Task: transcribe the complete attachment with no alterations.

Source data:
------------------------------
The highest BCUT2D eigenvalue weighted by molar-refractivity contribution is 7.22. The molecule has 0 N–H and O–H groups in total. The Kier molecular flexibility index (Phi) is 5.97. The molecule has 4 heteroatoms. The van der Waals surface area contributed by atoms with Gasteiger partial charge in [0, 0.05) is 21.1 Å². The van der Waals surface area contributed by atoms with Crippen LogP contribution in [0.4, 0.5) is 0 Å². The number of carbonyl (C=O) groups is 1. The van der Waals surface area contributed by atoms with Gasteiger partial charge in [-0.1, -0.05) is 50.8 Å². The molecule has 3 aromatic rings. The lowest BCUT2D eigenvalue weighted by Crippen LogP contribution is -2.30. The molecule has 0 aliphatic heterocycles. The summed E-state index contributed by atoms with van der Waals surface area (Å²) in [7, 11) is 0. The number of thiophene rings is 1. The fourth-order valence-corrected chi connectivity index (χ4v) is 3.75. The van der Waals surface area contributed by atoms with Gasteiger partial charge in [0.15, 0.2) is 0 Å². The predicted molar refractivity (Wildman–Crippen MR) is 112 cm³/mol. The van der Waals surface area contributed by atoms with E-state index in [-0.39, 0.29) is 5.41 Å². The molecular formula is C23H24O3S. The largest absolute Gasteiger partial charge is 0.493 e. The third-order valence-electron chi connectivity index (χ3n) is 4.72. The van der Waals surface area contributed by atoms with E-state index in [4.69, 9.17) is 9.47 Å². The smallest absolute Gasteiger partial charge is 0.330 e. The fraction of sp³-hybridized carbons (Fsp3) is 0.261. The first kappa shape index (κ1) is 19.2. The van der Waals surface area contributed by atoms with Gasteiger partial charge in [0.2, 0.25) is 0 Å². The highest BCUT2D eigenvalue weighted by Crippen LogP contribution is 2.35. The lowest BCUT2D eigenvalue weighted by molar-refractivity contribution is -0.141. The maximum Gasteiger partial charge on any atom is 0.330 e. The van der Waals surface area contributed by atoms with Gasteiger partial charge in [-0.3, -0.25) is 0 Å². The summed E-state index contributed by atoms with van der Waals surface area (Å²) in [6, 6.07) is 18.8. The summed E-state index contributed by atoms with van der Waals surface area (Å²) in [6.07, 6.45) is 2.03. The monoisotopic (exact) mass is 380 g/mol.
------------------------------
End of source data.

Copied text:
The highest BCUT2D eigenvalue weighted by molar-refractivity contribution is 7.22. The molecule has 0 N–H and O–H groups in total. The Kier molecular flexibility index (Phi) is 5.97. The molecule has 4 heteroatoms. The van der Waals surface area contributed by atoms with Gasteiger partial charge in [0, 0.05) is 21.1 Å². The van der Waals surface area contributed by atoms with Crippen LogP contribution in [0.4, 0.5) is 0 Å². The number of carbonyl (C=O) groups is 1. The van der Waals surface area contributed by atoms with Gasteiger partial charge in [-0.1, -0.05) is 50.8 Å². The molecule has 3 aromatic rings. The lowest BCUT2D eigenvalue weighted by Crippen LogP contribution is -2.30. The molecule has 0 aliphatic heterocycles. The summed E-state index contributed by atoms with van der Waals surface area (Å²) in [7, 11) is 0. The number of thiophene rings is 1. The fourth-order valence-corrected chi connectivity index (χ4v) is 3.75. The van der Waals surface area contributed by atoms with Gasteiger partial charge in [0.15, 0.2) is 0 Å². The predicted molar refractivity (Wildman–Crippen MR) is 112 cm³/mol. The van der Waals surface area contributed by atoms with E-state index in [-0.39, 0.29) is 5.41 Å². The molecular formula is C23H24O3S. The largest absolute Gasteiger partial charge is 0.493 e. The third-order valence-electron chi connectivity index (χ3n) is 4.72. The van der Waals surface area contributed by atoms with E-state index in [4.69, 9.17) is 9.47 Å². The smallest absolute Gasteiger partial charge is 0.330 e. The fraction of sp³-hybridized carbons (Fsp3) is 0.261. The first kappa shape index (κ1) is 19.2. The van der Waals surface area contributed by atoms with Gasteiger partial charge in [0.2, 0.25) is 0 Å². The highest BCUT2D eigenvalue weighted by Crippen LogP contribution is 2.35. The lowest BCUT2D eigenvalue weighted by molar-refractivity contribution is -0.141. The maximum Gasteiger partial charge on any atom is 0.330 e. The van der Waals surface area contributed by atoms with Gasteiger partial charge in [-0.3, -0.25) is 0 Å². The summed E-state index contributed by atoms with van der Waals surface area (Å²) in [6, 6.07) is 18.8. The summed E-state index contributed by atoms with van der Waals surface area (Å²) in [6.07, 6.45) is 2.03. The monoisotopic (exact) mass is 380 g/mol.